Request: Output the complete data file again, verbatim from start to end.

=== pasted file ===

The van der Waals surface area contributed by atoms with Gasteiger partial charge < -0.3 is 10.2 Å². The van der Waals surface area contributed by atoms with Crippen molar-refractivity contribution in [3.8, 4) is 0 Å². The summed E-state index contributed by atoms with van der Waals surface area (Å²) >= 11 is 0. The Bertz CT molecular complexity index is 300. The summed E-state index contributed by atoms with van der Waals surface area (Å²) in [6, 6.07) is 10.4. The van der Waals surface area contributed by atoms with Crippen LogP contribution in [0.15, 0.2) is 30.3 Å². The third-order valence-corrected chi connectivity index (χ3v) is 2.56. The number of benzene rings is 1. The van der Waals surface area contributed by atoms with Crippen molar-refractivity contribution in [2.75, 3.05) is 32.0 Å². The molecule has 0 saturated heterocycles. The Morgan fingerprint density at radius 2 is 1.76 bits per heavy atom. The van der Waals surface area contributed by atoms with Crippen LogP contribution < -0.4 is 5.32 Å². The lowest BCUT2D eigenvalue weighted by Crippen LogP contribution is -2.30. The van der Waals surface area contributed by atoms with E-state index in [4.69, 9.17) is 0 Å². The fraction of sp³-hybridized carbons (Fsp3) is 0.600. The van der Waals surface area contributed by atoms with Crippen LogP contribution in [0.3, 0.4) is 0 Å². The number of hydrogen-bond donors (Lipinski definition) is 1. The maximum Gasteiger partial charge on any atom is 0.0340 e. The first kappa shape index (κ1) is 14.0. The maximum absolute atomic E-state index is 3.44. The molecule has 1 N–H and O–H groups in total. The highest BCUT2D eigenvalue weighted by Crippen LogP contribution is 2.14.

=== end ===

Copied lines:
The van der Waals surface area contributed by atoms with Gasteiger partial charge < -0.3 is 10.2 Å². The van der Waals surface area contributed by atoms with Crippen molar-refractivity contribution in [3.8, 4) is 0 Å². The summed E-state index contributed by atoms with van der Waals surface area (Å²) >= 11 is 0. The Bertz CT molecular complexity index is 300. The summed E-state index contributed by atoms with van der Waals surface area (Å²) in [6, 6.07) is 10.4. The van der Waals surface area contributed by atoms with Crippen LogP contribution in [0.15, 0.2) is 30.3 Å². The third-order valence-corrected chi connectivity index (χ3v) is 2.56. The number of benzene rings is 1. The van der Waals surface area contributed by atoms with Crippen molar-refractivity contribution in [2.75, 3.05) is 32.0 Å². The molecule has 0 saturated heterocycles. The Morgan fingerprint density at radius 2 is 1.76 bits per heavy atom. The van der Waals surface area contributed by atoms with Crippen LogP contribution < -0.4 is 5.32 Å². The lowest BCUT2D eigenvalue weighted by Crippen LogP contribution is -2.30. The van der Waals surface area contributed by atoms with E-state index in [4.69, 9.17) is 0 Å². The fraction of sp³-hybridized carbons (Fsp3) is 0.600. The van der Waals surface area contributed by atoms with Crippen LogP contribution in [0.3, 0.4) is 0 Å². The number of hydrogen-bond donors (Lipinski definition) is 1. The maximum Gasteiger partial charge on any atom is 0.0340 e. The first kappa shape index (κ1) is 14.0. The maximum absolute atomic E-state index is 3.44. The molecule has 1 N–H and O–H groups in total. The highest BCUT2D eigenvalue weighted by Crippen LogP contribution is 2.14.